Twenty Things to Do in the NH Monadnock RegionMarch 16. 2013 1:19AM
Thinking about spending some time in the Monadnock Region? This southwestern part of the state offers rolling hills, white-steepled churches, and small New England towns. There are many attractions here and there, including the popular shopping district of the Colony Mill Marketplace. But slip off the "beaten path," and you'll discover some of the "other" great things that this region has to offer. We've picked out Twenty Things to Do in the Monadnock Region to get you started. For a more expanded list of ideas, see our list of the 101 Things to Do in NH.
Stonewall-ing in Keene
The Stonewall Farm in Keene is an agricultural gem. It's a working farm using both historic and modern farming techniques and also an educational center that offers an animal feeding program, a Learning Center, a Discovery Room and more. There are Belgian draft horses in the horse barn, a dairy barn where you can observe a daily milking, an exhibit of antique farm equipment, a solar greenhouse and a sugar house. Starting in March with maple sugaring and through the rest of the season(s), there is always something happening at the farm.
Your senses will come alive at Frye's Measure Mill in Wilton, where the smell of freshly planed wood lingers and a history of craftsmanship and ingenuity is honored. The mill has been producing Shaker and Colonial boxes since 1858, when a young man by the name of Daniel Cragin purchased a small building on the property of the Putnam Bobbin Factory. The enterprising young man began making knife trays, toys and "dry measures." The mill acquired hydroelectric power in the 1850s, when water power began to be used for manufacturing. Today the mill is on the Register of Historic Places. But the work continues, and a gift shop onsite carries reproduction boxes from the Shaker Village in Canterbury. Take a historic tour of their water-powered shop and see how the boxes were made, what kind of tools are used, and how water power was harnessed from nearby ponds.
Climb the Twins
There are two "Monadnocks" in the Monadnock region. Mount Monadnock in Jaffrey, which is considered one of the most-climbed mountains in the world and the lesser known "Pack Monadnock," located in Peterborough's Miller State Park. Although the 2,290' Pack Monadnock is the smaller of the two, it is less popular so you'll encounter less traffic. But, it's also (perhaps) a bit more steep in places. The view from the top of either mountain is worth the hike. On Pack Monadnock, you'll find a 27' fire tower that offers views as far away as Boston on a clear day. The bigger Monadnock comes in at 3,165' and offers 40 miles of well-maintained trails. We say tackle them both. Feeling lazy, take the auto road at Pack Monadnock. It leads to the summit and a picnic area at the top.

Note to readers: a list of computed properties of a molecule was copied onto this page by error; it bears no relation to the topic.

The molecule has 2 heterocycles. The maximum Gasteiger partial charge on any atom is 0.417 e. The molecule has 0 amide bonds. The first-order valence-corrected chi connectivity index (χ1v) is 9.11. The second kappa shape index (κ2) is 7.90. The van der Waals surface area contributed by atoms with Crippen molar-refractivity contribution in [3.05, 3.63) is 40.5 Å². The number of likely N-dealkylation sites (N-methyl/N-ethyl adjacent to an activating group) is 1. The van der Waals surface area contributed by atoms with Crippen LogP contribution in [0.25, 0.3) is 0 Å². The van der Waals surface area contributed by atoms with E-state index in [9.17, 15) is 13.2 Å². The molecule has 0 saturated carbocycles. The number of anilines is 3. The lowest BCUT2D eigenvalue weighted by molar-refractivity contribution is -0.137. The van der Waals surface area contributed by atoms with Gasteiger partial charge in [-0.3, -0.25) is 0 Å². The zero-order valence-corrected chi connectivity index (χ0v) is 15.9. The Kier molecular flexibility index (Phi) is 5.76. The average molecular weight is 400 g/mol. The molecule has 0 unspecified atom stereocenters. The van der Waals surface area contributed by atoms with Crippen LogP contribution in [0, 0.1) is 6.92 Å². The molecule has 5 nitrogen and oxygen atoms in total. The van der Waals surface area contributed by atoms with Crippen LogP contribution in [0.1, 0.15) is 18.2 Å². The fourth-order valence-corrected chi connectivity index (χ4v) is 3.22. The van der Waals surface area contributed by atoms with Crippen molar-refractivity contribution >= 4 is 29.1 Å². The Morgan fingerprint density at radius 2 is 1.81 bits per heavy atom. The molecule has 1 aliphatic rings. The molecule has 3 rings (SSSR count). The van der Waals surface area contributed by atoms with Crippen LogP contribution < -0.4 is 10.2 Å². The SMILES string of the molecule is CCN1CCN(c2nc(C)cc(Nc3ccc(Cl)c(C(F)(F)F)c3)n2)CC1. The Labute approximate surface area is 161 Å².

Make It to Mason
You'll want to go to Mason for the pancakes at Parker's Maple Barn, but if you're there in the early spring, you can watch them create maple syrup in their wood-fired sugar house. While you wait for breakfast (served all day), wander around in their gift shop. It's worth the ride to town. Make the most of your trip to Mason and wander down Route 123 to see the historic Uncle Sam's House. The house is the boyhood home of Samuel Wilson, who became known as "Uncle Sam." Wilson's likeness was used in the famous "I Want You!" army recruiting poster in WWI. A plaque points out the spot. Wilson's grave can be found at the Oakwood Cemetery in nearby Troy.
Water Under the Bridges
Take a scenic drive through the Monadnock Region's many covered bridges. There are four of them in the Town of Swanzey, and we suggest you take a tour through all four. The bright red Slate Bridge was rebuilt in 1993, after the original (c. 1800) was lost to a fire. The West Swanzey Bridge located on Main Street, is closed to traffic but a covered sidewalk will take you across on foot. The Carleton Bridge was originally built around 1789 and later rebuilt in 1869. And, the Sawyer's Crossing Bridge, located off Route 32, was built in 1771 and reconstructed in 1859. All four bridges span the Ashuelot River.
Visit the Bakery
Bellow's House Bakery, New Hampshire's largest mail order bakery, offers tours of their facility so you can watch them make all their delicious cookies, brownies and other yummy confections. Tours run Monday through Thursday from 9 a.m. to noon and 1 to 3 p.m. Every visitor gets a free sample. Their cookies come in two sizes, 2.25" and a jumbo size of ¼ pound. Try the Mike Chocolate Butterscotch or Triple Chocolate Chunk. Their brownies and blondies feature flavors like Macaroon and Caramel Pecan, Butterscotch Chip and Milk Chocolate Caramel Nut. Delicious. You can find the bakery on Church Street in North Walpole.
Shop at the Colony
The Colony Mill Marketplace in Keene is a converted textile mill that was originally built in 1838. It produced fine woolen garments, including uniforms for Union troops during the Civil War. It was converted into a shopping district in 1983. Since this is an area of the state without Shopping Malls and major commercial shopping districts, the Marketplace offers something for everyone, while still maintaining the character of the region. You'll find the candy shop, Ye Goodie Shop, the popular Toadstool Bookshop, several gift shops, clothing stores and restaurants. You'll find the Colony Mill Marketplace right off Main Street.
The best time to visit the 16-acre grove at Rhododendron State Park in Fitzwilliam is mid-July, when the fragrant clusters of flowers burst into bloom. A wildflower trail within the 2,723-acre park is in perpetual bloom from early spring through fall. The trail runs adjacent to the Rhododendron grove, which is the largest in New England. Gardeners will admire the setting, and bird lovers will appreciate hearing the songbirds that make their home here. You can find the park on Route 119W.
A Memorable Childhood Cottage Plan a visit to Pickity Place in Mason and take a peek at the bookstore onsite. The cottage was the inspiration for the book, "Little Red Riding Hood," and a museum is also housed here. Built in 1786, the little red cottage is also a gourmet restaurant, complete with five-course luncheons prepared with herbs harvested from the grounds. There is a garden shop and greenhouse too. The grounds alone a sight to behold, with five acres of perennial and herb gardens surrounding the cute little cottage.